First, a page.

“I wish I had chosen to write songs about anything else”, said Grace Petrie on 18th April this year. Leicester’s favourite lefty folk-protest daughter has fallen victim to the pace of politics before, her previous album Whatever’s Left having had its relevance overturned mere months after its release by the rise of Jeremy Corbyn. Two years on, finishing up a new 14-track effort with a refreshed band lineup only to see a snap General Election called must’ve been quite the kick in the teeth.

Petrie needn’t have worried. Her songwriting has always been incisive enough to endure, and her trademark split of protest anthems and love songs serves her well on Heart First Aid Kit. It’s an album with plenty of fight in it – opener Make America Hate Again is a fiery and uncompromising takedown of you-know-who, and God Save the Hungry lands its shots at an uncaring establishment with equal parts eloquence and precision blunt force. But the record’s unabashed sensitive side holds just as much brilliance, the bouncy Coldwaterproofjacket contrasting beautifully with wistful pieces like On the Road to BC and the genuinely heartbreaking Done Deal. The currents of the political world may move fast, but they’re not enough to wash away the heart and passion that permeates every corner of Heart First Aid Kit.

The album’s musicianship is a typically stripped-back delight, too. Petrie’s self-deprecation on finally-recorded live staple Nobody Knows That I’m a Fraud belies a joyously creative collection of guitar work, and the mix of solo and band pieces gives former-bassist-turned-drummer Caitlin Field room to settle in to her new role comfortably. The addition of accomplished solo artist Siobhan Mazzei on bass brings fresh energy too – it’d be harsh on the previous lineup to say it’s better, but it’s new, invigorating, and overwhelmingly positive behind Grace’s superb song-crafting.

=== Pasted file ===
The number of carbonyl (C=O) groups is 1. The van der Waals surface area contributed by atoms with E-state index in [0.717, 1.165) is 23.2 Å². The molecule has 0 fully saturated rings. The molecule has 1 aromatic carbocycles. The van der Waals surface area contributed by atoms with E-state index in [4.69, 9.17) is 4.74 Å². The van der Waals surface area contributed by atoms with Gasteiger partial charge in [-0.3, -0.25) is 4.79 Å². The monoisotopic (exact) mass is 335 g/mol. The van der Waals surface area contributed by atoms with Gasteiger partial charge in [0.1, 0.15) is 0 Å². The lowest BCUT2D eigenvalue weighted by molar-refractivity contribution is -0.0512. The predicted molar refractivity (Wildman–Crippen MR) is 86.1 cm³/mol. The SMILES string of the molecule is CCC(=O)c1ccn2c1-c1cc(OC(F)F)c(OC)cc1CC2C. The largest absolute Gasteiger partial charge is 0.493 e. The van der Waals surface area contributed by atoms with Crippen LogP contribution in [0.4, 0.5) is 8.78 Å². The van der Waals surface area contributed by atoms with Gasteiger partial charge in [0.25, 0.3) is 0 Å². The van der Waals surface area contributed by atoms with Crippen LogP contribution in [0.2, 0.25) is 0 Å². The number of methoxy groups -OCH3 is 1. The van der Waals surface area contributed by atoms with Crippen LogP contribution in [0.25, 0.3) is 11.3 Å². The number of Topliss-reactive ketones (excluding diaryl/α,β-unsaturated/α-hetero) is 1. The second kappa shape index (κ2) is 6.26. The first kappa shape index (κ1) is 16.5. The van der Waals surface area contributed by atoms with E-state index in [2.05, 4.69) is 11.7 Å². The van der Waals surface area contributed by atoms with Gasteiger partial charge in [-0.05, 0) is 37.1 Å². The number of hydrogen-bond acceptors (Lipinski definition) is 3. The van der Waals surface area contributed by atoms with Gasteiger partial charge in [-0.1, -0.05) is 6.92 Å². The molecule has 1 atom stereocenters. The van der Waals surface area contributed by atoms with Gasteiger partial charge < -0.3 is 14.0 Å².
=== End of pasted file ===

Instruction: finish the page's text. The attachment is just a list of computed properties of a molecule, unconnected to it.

Perhaps the album’s greatest strength, though, is the almost-unquantifiable sense of camaraderie one comes away with at the end. Through the shout-backs at power and the laments to lost loves, the sincerity of every word being sung grants a lasting relevance and accessibility to the songs that will far outlive the relevance of their subject matter (not that heartbreak or conservative callousness ever go out of style). It’s a good catch-up chat at a gig. It’s a collection of well-written statuses from that one Facebook friend who isn’t an insufferable colleague or racist relative. From the dystopian bite of the opener through to its optimistic mirror-image closer You Build a Wall, the true joy of Heart First Aid Kit is getting to hang out with Grace and the band for an hour, righting the world’s every personal and political wrong, and having a cracking sing-song in the process.

Heart First Aid Kit is available from Grace Petrie’s Bandcamp now.

Charles Wheeler is a writer, performance poet and shameless cultural hanger-on. In his spare time, he can be found refereeing pro wrestling and looking after his pet rats. He is ambivalent about Marmite.

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